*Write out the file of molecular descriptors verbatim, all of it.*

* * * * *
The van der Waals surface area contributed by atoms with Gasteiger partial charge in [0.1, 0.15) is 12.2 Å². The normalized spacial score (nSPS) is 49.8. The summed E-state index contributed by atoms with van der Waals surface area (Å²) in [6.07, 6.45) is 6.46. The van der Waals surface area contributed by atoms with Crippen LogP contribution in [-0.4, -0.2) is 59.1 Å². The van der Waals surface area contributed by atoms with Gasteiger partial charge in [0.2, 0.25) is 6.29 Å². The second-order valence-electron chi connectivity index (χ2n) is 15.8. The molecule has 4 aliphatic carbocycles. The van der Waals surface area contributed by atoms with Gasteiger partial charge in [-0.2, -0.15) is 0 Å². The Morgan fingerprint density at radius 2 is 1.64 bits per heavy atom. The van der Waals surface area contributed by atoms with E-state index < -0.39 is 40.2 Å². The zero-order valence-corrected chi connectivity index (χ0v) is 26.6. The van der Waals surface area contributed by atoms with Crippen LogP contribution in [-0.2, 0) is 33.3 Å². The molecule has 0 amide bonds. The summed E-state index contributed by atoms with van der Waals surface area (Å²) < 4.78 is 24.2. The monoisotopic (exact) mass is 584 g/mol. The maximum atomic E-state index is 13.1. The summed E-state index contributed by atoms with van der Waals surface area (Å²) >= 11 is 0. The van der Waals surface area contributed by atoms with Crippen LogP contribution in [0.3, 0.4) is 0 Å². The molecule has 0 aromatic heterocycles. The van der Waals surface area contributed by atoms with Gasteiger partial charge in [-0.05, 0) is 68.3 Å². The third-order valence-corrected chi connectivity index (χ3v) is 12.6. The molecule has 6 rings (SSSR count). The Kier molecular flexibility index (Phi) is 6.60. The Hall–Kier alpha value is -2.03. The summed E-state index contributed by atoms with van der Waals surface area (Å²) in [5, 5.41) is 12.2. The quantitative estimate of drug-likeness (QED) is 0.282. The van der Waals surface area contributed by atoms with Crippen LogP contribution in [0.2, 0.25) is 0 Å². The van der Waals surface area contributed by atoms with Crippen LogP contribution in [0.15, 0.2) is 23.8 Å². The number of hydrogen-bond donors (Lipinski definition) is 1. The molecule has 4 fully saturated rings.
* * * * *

The van der Waals surface area contributed by atoms with Gasteiger partial charge in [0.1, 0.15) is 12.2 Å². The normalized spacial score (nSPS) is 49.8. The summed E-state index contributed by atoms with van der Waals surface area (Å²) in [6.07, 6.45) is 6.46. The van der Waals surface area contributed by atoms with Crippen LogP contribution in [-0.4, -0.2) is 59.1 Å². The van der Waals surface area contributed by atoms with Gasteiger partial charge in [0.2, 0.25) is 6.29 Å². The second-order valence-electron chi connectivity index (χ2n) is 15.8. The molecule has 4 aliphatic carbocycles. The van der Waals surface area contributed by atoms with Gasteiger partial charge in [-0.2, -0.15) is 0 Å². The Morgan fingerprint density at radius 2 is 1.64 bits per heavy atom. The van der Waals surface area contributed by atoms with E-state index < -0.39 is 40.2 Å². The zero-order valence-corrected chi connectivity index (χ0v) is 26.6. The van der Waals surface area contributed by atoms with Crippen LogP contribution in [-0.2, 0) is 33.3 Å². The molecule has 0 amide bonds. The summed E-state index contributed by atoms with van der Waals surface area (Å²) < 4.78 is 24.2. The monoisotopic (exact) mass is 584 g/mol. The maximum atomic E-state index is 13.1. The summed E-state index contributed by atoms with van der Waals surface area (Å²) >= 11 is 0. The van der Waals surface area contributed by atoms with Crippen LogP contribution in [0.3, 0.4) is 0 Å². The molecule has 0 aromatic heterocycles. The van der Waals surface area contributed by atoms with Gasteiger partial charge in [-0.05, 0) is 68.3 Å². The third-order valence-corrected chi connectivity index (χ3v) is 12.6. The molecule has 6 rings (SSSR count). The Kier molecular flexibility index (Phi) is 6.60. The Hall–Kier alpha value is -2.03. The summed E-state index contributed by atoms with van der Waals surface area (Å²) in [5, 5.41) is 12.2. The quantitative estimate of drug-likeness (QED) is 0.282. The van der Waals surface area contributed by atoms with Crippen LogP contribution in [0.2, 0.25) is 0 Å². The van der Waals surface area contributed by atoms with Crippen LogP contribution in [0.15, 0.2) is 23.8 Å². The number of hydrogen-bond donors (Lipinski definition) is 1. The molecule has 4 fully saturated rings.